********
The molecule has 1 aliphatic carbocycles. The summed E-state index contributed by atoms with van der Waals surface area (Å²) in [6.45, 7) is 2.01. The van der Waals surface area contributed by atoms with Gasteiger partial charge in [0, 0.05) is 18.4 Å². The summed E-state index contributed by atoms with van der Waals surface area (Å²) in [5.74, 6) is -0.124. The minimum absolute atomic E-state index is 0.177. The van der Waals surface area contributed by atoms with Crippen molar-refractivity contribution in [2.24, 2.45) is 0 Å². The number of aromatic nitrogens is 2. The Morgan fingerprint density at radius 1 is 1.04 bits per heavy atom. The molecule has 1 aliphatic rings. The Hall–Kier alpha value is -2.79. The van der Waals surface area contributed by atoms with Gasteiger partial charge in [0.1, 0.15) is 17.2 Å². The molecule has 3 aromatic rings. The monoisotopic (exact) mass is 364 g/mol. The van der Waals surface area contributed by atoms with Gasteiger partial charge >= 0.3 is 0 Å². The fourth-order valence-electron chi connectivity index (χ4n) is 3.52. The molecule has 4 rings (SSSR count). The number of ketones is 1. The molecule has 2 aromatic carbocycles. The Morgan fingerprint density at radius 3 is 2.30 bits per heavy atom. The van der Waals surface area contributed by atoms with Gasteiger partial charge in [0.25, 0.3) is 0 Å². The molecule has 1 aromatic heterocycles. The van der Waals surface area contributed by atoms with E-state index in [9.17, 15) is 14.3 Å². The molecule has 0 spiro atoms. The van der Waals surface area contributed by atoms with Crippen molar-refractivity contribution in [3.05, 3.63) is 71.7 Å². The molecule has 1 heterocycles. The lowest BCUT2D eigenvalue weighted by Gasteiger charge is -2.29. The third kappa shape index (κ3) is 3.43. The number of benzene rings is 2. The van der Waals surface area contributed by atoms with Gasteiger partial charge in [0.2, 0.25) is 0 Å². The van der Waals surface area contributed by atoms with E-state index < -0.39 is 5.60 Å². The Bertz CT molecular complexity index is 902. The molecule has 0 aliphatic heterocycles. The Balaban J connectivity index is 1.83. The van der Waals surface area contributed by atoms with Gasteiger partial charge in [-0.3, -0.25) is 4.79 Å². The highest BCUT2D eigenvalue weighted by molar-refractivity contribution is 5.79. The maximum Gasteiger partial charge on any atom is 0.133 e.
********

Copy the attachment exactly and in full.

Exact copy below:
The molecule has 1 aliphatic carbocycles. The summed E-state index contributed by atoms with van der Waals surface area (Å²) in [6.45, 7) is 2.01. The van der Waals surface area contributed by atoms with Gasteiger partial charge in [0, 0.05) is 18.4 Å². The summed E-state index contributed by atoms with van der Waals surface area (Å²) in [5.74, 6) is -0.124. The minimum absolute atomic E-state index is 0.177. The van der Waals surface area contributed by atoms with Crippen molar-refractivity contribution in [2.24, 2.45) is 0 Å². The number of aromatic nitrogens is 2. The Morgan fingerprint density at radius 1 is 1.04 bits per heavy atom. The molecule has 1 aliphatic rings. The Hall–Kier alpha value is -2.79. The van der Waals surface area contributed by atoms with Gasteiger partial charge in [0.1, 0.15) is 17.2 Å². The molecule has 3 aromatic rings. The monoisotopic (exact) mass is 364 g/mol. The van der Waals surface area contributed by atoms with Gasteiger partial charge >= 0.3 is 0 Å². The fourth-order valence-electron chi connectivity index (χ4n) is 3.52. The molecule has 4 rings (SSSR count). The number of ketones is 1. The molecule has 2 aromatic carbocycles. The Morgan fingerprint density at radius 3 is 2.30 bits per heavy atom. The van der Waals surface area contributed by atoms with Gasteiger partial charge in [0.25, 0.3) is 0 Å². The molecule has 1 aromatic heterocycles. The van der Waals surface area contributed by atoms with E-state index in [9.17, 15) is 14.3 Å². The molecule has 0 spiro atoms. The van der Waals surface area contributed by atoms with Crippen molar-refractivity contribution in [3.05, 3.63) is 71.7 Å². The molecule has 1 heterocycles. The lowest BCUT2D eigenvalue weighted by Gasteiger charge is -2.29. The third kappa shape index (κ3) is 3.43. The number of benzene rings is 2. The van der Waals surface area contributed by atoms with Gasteiger partial charge in [0.2, 0.25) is 0 Å². The van der Waals surface area contributed by atoms with E-state index < -0.39 is 5.60 Å². The Bertz CT molecular complexity index is 902. The molecule has 0 aliphatic heterocycles. The Balaban J connectivity index is 1.83. The van der Waals surface area contributed by atoms with Gasteiger partial charge in [-0.3, -0.25) is 4.79 Å². The highest BCUT2D eigenvalue weighted by molar-refractivity contribution is 5.79. The maximum Gasteiger partial charge on any atom is 0.133 e.